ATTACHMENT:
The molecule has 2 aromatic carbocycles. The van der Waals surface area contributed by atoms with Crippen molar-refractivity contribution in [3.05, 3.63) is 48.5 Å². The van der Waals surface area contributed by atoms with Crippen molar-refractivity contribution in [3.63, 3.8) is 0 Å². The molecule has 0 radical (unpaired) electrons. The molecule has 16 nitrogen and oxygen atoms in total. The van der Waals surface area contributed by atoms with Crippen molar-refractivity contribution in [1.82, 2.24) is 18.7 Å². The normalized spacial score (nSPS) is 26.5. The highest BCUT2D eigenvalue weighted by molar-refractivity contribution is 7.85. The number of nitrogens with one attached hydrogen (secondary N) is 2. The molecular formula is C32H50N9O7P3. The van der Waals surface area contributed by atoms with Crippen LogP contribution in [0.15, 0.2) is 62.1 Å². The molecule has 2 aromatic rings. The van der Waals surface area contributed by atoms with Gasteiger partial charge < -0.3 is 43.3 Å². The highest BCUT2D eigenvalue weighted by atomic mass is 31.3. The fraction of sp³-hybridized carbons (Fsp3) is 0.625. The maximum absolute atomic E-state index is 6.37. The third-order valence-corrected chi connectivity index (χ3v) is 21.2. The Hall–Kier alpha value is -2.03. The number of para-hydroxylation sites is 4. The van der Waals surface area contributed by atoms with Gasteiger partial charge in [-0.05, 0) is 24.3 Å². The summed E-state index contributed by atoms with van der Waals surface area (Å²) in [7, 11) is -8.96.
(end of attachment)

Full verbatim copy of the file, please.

The molecule has 2 aromatic carbocycles. The van der Waals surface area contributed by atoms with Crippen molar-refractivity contribution in [3.05, 3.63) is 48.5 Å². The van der Waals surface area contributed by atoms with Crippen molar-refractivity contribution in [3.63, 3.8) is 0 Å². The molecule has 0 radical (unpaired) electrons. The molecule has 16 nitrogen and oxygen atoms in total. The van der Waals surface area contributed by atoms with Crippen molar-refractivity contribution in [1.82, 2.24) is 18.7 Å². The normalized spacial score (nSPS) is 26.5. The highest BCUT2D eigenvalue weighted by molar-refractivity contribution is 7.85. The number of nitrogens with one attached hydrogen (secondary N) is 2. The molecular formula is C32H50N9O7P3. The van der Waals surface area contributed by atoms with Crippen LogP contribution in [0.15, 0.2) is 62.1 Å². The molecule has 2 aromatic rings. The van der Waals surface area contributed by atoms with Gasteiger partial charge < -0.3 is 43.3 Å². The highest BCUT2D eigenvalue weighted by atomic mass is 31.3. The fraction of sp³-hybridized carbons (Fsp3) is 0.625. The maximum absolute atomic E-state index is 6.37. The third-order valence-corrected chi connectivity index (χ3v) is 21.2. The Hall–Kier alpha value is -2.03. The number of para-hydroxylation sites is 4. The van der Waals surface area contributed by atoms with Gasteiger partial charge in [-0.05, 0) is 24.3 Å². The summed E-state index contributed by atoms with van der Waals surface area (Å²) in [7, 11) is -8.96.